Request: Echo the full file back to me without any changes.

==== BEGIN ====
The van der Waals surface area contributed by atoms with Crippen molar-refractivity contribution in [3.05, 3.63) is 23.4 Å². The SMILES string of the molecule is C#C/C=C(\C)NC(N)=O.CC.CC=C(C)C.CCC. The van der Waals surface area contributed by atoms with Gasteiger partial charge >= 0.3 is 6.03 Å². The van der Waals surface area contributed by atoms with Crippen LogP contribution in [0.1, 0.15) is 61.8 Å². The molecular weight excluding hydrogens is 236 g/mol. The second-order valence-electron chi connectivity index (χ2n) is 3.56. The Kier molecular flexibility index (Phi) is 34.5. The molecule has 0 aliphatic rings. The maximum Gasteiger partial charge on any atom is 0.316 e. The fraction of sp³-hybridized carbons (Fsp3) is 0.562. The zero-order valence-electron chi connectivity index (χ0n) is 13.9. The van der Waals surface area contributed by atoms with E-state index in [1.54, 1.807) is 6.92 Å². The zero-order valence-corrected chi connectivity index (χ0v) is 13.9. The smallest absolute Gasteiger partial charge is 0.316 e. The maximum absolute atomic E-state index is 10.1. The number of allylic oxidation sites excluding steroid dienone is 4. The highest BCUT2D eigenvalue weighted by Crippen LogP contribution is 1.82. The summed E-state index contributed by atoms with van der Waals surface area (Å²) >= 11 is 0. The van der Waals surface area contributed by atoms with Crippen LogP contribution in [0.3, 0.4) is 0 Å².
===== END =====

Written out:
The van der Waals surface area contributed by atoms with Crippen molar-refractivity contribution in [3.05, 3.63) is 23.4 Å². The SMILES string of the molecule is C#C/C=C(\C)NC(N)=O.CC.CC=C(C)C.CCC. The van der Waals surface area contributed by atoms with Gasteiger partial charge >= 0.3 is 6.03 Å². The van der Waals surface area contributed by atoms with Crippen LogP contribution in [0.1, 0.15) is 61.8 Å². The molecular weight excluding hydrogens is 236 g/mol. The second-order valence-electron chi connectivity index (χ2n) is 3.56. The Kier molecular flexibility index (Phi) is 34.5. The molecule has 0 aliphatic rings. The maximum Gasteiger partial charge on any atom is 0.316 e. The fraction of sp³-hybridized carbons (Fsp3) is 0.562. The zero-order valence-electron chi connectivity index (χ0n) is 13.9. The van der Waals surface area contributed by atoms with E-state index in [1.54, 1.807) is 6.92 Å². The zero-order valence-corrected chi connectivity index (χ0v) is 13.9. The smallest absolute Gasteiger partial charge is 0.316 e. The maximum absolute atomic E-state index is 10.1. The number of allylic oxidation sites excluding steroid dienone is 4. The highest BCUT2D eigenvalue weighted by Crippen LogP contribution is 1.82. The summed E-state index contributed by atoms with van der Waals surface area (Å²) >= 11 is 0. The van der Waals surface area contributed by atoms with Crippen LogP contribution in [0.3, 0.4) is 0 Å².